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Net profit margin

Net profit margin (also called the return on sales ratio) is a widely used profitability indicator that gauges your company’s financial health. It is the percentage of sales revenue you have left after deducting operating expenses, depreciation, amortization, interest, and income taxes.

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Simply put, it is your after-tax profit generated by each sales dollar. The number tells you how profitable your business has been.

“The higher your net profit margin, the more money you put in your pocket,” says Nadine Jaillet, a Senior Account Manager at BDC.

It’s a tool to drive conversation. It should trigger questions and help you identify red flags sooner, so you’re working smarter.

How to calculate the net profit margin:




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Example of a net profit margin calculation

The net profit margin calculation is simple. Take your net income and divide it by sales (or revenue, sometimes called the top line). For example if your sales are $1 million and your net income is $100,000, your net profit margin is 10%.

The figures are usually taken from a year-end income statement or notice of assessment from tax authorities. It’s also possible to make interim calculations through the year (for example, on a monthly basis) to monitor your financial performance provided you make the appropriate adjustments for depreciation, amortization, interest and taxes. In this case, the calculation would use an estimated tax amount.

Where to find the elements of the net profit margin on the income statement

Why is net profit margin important?

Net profit margin (like other financial ratios) has many important uses, notably:

  • gauging financial health
  • benchmarking against peers
  • informing bankers

1. Gauging financial health

The net profit margin helps you understand your company’s financial health, see how it is trending and identify areas to improve. “It’s a tool to drive conversation,” Jaillet says. “It should trigger questions and help you identify red flags sooner, so you’re working smart. It’s sometimes eye-opening for the company.”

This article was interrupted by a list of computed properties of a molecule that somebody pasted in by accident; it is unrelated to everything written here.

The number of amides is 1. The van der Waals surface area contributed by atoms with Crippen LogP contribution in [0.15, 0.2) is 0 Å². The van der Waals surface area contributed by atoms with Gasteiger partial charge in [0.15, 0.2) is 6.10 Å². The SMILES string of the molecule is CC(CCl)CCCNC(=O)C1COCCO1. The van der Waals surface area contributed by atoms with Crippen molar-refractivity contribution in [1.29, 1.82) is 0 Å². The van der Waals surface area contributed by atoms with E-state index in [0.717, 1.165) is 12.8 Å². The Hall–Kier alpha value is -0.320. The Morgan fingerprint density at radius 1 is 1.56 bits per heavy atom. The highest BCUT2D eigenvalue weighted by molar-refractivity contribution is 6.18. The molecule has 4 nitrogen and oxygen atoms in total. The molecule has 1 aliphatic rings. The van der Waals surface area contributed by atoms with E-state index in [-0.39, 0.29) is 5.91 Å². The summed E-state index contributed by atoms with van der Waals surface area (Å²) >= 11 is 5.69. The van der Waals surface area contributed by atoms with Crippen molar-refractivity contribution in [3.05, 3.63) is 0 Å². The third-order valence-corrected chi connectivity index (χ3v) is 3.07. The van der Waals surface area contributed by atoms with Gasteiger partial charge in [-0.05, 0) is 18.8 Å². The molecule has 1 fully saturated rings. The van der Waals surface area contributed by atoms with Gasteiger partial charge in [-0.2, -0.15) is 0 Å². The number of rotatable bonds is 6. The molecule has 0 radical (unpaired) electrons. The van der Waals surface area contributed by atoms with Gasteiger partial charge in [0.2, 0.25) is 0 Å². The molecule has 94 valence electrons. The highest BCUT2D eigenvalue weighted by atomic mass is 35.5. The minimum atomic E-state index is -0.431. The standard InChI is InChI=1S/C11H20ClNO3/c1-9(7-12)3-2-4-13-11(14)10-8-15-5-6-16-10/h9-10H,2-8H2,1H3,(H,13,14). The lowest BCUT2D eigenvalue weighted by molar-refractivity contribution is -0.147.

A change in the net profit margin can prompt you to look at other elements of the income statement to see how they may have contributed, such as material costs or operating expenses.

“Look into the reasons in more detail,” Jaillet recommends. “Maybe you need to review your operational efficiency, or maybe your pricing or labour costs are higher compared to your industry trends. You can use the numbers to inspire discussion with your leadership team.”

A company with a higher profit margin than competitors is usually more efficient, flexible and able to take on new opportunities. 

Jaillet gives the example of a company whose top line rises from $1 to $2 million a year, while the bottom line stays at the same $100,000. In this case, net profit margin has fallen by half from 10% to 5%.

“The company is working harder and making less money,” Jaillet says. “The net profit margin has dropped drastically. Why? Maybe they added a new division or bought market share; was it the right move? The indicator is the jumping-off point for a conversation. You need to understand the story behind changes.”

Example of net profit margin over time

Example of net profit margin over time Click to enlarge

2. Benchmarking against peers

You can use the net profit margin to benchmark against industry peers. “If the industry average is 5 to 7%, anything above 7% is great, while below 5% probably means you have opportunities to improve your margin,” Jaillet says.

“A company with a higher profit margin than competitors is usually more efficient, flexible and able to take on new opportunities,” Jaillet says.

When benchmarking, it’s important to keep in mind that industry averages can vary greatly due to multiple factors, such as company size, region and industry. Also be sure you’re comparing the same numbers. Some benchmarking tools (such as Industry Canada’s Financial Performance Data tool) use income before taxes to calculate a profit margin.

3. Informing bankers

Bankers typically use the net profit margin to evaluate an entrepreneur’s request for financing and their capacity to take on and repay debt.

“We usually look at the net profit margin over the last three to five years to see how the company is doing and where it’s headed, as part of a review of a number of financial metrics,” Jaillet says.

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